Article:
Daniel discusses how concern over the coronavirus highlights the advantages of plastic that were with us all along

Author: Daniel Porter

Cast your mind back a couple of months, if you will, to a different time, a different world. You could leave the house freely – as many times as you wanted in a single day! You could book dinner at a restaurant, pop into the office, or buy whatever you wanted in well-stocked supermarkets.

And amid all the variety and colour of our everyday lives (how long ago it seems already!), there was one thing everyone seemed to agree on. Single-use plastic was public enemy number one – and it was on the way out.

Supermarkets across the board were stepping up their efforts to introduce ‘plastic-free’ aisles, consumers were increasingly making plastic-free choices and plastic carrier bag use was in terminal decline. Coffee chains meanwhile were offering incentives to customers to bring in reusable cups and businesses across the board, determined to signal their environmental credentials, saw single-use plastic as the easiest and most obvious target.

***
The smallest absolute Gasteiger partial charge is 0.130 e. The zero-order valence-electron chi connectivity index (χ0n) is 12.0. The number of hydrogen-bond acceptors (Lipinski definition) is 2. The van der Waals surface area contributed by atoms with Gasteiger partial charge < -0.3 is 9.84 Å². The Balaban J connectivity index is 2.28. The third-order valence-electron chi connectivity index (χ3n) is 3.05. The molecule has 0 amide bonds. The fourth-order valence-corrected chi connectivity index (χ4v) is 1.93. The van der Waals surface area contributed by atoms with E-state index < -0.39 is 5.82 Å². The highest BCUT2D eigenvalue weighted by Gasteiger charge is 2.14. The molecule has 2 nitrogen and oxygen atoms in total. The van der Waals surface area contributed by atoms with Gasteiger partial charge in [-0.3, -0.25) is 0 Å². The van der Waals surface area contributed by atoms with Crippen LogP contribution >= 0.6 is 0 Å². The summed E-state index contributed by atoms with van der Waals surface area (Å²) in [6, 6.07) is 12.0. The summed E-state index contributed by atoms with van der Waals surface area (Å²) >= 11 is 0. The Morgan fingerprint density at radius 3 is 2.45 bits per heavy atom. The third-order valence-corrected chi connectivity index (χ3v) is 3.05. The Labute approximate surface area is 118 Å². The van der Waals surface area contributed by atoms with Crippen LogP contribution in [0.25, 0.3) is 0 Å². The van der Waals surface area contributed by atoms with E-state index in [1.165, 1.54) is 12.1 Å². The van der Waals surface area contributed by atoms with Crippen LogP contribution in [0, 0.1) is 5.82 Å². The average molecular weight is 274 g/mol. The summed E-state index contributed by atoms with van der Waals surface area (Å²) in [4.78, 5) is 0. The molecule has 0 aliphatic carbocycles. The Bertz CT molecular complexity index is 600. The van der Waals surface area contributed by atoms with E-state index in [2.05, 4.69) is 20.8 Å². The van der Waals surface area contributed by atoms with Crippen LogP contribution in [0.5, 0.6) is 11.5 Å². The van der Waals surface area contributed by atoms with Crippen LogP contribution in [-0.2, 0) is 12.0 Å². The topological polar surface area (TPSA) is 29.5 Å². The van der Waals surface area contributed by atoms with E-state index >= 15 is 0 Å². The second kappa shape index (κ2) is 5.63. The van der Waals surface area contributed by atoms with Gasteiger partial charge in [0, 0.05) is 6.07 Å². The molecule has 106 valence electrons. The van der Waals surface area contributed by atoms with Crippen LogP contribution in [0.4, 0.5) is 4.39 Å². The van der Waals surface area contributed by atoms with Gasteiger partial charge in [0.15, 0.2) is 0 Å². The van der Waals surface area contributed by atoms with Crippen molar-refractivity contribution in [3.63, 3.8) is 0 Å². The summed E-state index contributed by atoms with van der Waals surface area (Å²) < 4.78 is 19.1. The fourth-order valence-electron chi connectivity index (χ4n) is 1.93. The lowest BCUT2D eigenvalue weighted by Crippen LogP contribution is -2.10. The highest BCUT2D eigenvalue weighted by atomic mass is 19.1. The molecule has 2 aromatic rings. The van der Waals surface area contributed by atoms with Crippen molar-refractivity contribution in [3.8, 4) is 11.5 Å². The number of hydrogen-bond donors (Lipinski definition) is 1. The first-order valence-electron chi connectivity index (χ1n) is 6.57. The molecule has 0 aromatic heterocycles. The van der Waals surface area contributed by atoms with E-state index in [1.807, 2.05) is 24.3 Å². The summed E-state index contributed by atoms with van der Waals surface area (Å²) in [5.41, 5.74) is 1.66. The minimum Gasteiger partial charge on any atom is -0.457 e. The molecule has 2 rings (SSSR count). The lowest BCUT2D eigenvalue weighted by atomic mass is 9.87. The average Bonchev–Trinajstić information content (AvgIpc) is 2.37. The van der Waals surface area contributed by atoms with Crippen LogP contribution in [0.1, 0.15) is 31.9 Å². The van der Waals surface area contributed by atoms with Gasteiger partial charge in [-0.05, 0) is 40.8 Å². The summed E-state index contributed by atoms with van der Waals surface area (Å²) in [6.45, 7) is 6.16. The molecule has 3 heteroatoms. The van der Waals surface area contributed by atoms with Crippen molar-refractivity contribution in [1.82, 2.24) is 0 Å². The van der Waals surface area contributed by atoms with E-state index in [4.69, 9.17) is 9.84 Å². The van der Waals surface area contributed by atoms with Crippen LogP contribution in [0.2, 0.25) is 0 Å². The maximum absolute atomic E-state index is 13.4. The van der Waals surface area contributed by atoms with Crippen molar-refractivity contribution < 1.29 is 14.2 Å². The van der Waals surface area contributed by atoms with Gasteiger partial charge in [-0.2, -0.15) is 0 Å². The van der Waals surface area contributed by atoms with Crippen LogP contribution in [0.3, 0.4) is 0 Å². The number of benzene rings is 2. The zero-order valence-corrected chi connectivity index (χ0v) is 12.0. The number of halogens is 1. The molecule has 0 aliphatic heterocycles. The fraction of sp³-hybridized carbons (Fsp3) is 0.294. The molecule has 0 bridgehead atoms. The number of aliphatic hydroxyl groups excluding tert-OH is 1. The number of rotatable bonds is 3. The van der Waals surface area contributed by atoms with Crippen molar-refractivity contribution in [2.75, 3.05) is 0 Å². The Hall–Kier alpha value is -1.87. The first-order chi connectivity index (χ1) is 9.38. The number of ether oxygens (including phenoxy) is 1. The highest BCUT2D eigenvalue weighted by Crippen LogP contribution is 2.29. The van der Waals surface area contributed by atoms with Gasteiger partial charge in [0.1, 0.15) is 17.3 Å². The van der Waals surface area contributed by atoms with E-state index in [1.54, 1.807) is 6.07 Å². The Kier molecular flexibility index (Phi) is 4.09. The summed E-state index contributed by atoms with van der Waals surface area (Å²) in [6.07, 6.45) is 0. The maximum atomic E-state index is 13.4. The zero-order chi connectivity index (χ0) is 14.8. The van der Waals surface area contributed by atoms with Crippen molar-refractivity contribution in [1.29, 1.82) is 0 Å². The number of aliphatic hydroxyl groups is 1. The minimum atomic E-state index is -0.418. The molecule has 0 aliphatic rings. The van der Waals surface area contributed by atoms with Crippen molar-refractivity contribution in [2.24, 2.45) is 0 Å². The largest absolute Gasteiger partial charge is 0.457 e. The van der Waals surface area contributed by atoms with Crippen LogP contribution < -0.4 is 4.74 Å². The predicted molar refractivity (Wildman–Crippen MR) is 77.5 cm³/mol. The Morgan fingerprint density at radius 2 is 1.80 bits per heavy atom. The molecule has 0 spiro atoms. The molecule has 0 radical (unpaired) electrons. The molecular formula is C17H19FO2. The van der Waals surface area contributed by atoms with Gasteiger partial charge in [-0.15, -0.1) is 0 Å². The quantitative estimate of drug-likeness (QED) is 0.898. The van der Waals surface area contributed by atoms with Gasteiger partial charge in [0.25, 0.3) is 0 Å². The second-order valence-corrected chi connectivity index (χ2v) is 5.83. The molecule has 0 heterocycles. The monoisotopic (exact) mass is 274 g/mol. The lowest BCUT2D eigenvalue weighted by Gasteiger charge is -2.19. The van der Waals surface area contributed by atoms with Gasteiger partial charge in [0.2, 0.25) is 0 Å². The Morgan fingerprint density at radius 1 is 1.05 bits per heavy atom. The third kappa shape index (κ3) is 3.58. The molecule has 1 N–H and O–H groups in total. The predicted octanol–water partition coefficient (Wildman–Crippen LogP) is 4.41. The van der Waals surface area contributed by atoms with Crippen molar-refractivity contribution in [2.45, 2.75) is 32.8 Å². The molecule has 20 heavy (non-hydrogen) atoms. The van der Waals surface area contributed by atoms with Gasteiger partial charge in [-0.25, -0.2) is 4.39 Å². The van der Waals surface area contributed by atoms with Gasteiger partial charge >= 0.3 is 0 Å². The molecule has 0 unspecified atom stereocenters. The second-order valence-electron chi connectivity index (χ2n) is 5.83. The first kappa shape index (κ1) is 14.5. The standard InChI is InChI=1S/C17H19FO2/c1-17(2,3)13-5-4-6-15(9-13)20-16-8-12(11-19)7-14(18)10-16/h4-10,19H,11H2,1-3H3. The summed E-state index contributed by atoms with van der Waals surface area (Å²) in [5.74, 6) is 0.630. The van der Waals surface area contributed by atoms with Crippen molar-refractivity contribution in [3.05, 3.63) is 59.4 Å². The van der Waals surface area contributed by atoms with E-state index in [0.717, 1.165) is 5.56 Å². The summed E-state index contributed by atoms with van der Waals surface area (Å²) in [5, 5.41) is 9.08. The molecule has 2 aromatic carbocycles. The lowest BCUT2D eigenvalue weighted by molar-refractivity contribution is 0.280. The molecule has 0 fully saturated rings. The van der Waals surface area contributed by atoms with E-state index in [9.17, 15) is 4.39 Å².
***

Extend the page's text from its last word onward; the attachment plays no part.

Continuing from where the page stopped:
Then came the novel coronavirus, Covid-19. Aside from the numerous ways it has changed the way we live our lives – it has also fundamentally altered attitudes towards plastic. Suddenly, with this new threat confronting us, single-use plastic not only seemed less of a threat – it actually started to look like something of an ally. Starbucks was the first coffee chain to ban the use of reusable cups in an effort to protect its staff from infection – others followed. The consumer-led trend to shun packaged goods for loose produce abruptly reversed as supermarket shoppers instead started to avoid produce that might have been directly handled by others. The UK government then dropped the plastic bag tax for supermarket online orders – so delivery drivers could drop and run rather than having to rehandle rigid plastic crates.

For all its negative perceptions, and for all the undeniable problems we still have to wrestle with around plastic waste; plastic has an unrivalled ability both to act as a food preservative in a time when we’re seeing potential shortages, and to keep things hygienic and sterile at a time in which a dangerous infection is spreading. And when this coronavirus scare is over – whenever that might be – we shouldn’t lose sight of the fact that plastic will still have these valuable functions to perform.

So when it’s safe to leave the house again – let’s not be too quick to forget the important role that plastic packaging will still have to play in our lives.

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